Part I: Psychodynamic principles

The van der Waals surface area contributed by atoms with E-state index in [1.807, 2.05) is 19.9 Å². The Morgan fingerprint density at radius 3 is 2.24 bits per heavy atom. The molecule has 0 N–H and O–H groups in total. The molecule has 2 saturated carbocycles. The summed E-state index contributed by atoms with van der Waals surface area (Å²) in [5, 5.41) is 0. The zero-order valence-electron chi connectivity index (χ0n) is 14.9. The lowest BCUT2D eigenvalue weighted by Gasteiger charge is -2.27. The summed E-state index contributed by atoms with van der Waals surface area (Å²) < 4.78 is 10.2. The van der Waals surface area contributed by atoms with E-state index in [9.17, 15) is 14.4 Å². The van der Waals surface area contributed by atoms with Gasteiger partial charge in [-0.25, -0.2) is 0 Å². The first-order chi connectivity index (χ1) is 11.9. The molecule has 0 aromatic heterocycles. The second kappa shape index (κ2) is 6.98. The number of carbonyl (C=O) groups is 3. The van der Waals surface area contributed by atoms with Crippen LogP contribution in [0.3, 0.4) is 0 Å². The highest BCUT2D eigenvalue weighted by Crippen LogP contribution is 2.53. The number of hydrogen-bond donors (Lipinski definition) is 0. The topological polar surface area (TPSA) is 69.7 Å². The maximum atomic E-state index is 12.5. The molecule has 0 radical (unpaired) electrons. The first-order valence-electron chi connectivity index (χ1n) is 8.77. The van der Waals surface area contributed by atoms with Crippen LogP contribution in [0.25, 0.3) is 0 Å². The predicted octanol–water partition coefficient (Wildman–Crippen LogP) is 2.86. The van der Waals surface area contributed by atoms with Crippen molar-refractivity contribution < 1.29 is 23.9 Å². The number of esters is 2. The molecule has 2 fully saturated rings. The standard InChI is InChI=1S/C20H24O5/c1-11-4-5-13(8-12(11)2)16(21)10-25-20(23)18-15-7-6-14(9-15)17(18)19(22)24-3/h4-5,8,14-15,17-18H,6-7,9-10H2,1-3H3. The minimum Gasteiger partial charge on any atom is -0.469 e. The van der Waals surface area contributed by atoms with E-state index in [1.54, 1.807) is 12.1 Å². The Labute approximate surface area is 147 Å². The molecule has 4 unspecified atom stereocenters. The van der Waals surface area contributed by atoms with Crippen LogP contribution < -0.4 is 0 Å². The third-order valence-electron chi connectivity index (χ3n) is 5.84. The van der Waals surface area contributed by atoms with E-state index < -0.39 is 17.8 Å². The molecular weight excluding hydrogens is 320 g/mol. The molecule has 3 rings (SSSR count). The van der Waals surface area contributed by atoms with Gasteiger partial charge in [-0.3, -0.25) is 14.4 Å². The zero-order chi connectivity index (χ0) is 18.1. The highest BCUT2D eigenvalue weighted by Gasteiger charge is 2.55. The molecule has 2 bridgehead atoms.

It is widely agreed that about a third of all patients who go to their family doctor have primarily emotional problems. About half of these will have a recognizable psychiatric condition, with two-thirds of them having unmet needs. But only one in twenty is referred to a psychiatrist (Boardman, Henshaw, & Willmott, 2004). A still smaller proportion will be referred on for formal psychotherapy in the National Health Service (NHS). However, psychotherapy at varying levels will be appropriate for some patients at each of these stages. We will discuss these different levels and types of psychotherapy in further detail in Part II. The term `psychotherapy' is used in both general and special ways; it includes forms of treatment for emotional and psychiatric disorders that rely on talking and the relationship with the therapist, by contrast to physical methods of treatment (such as drugs and electroconvulsive treatment).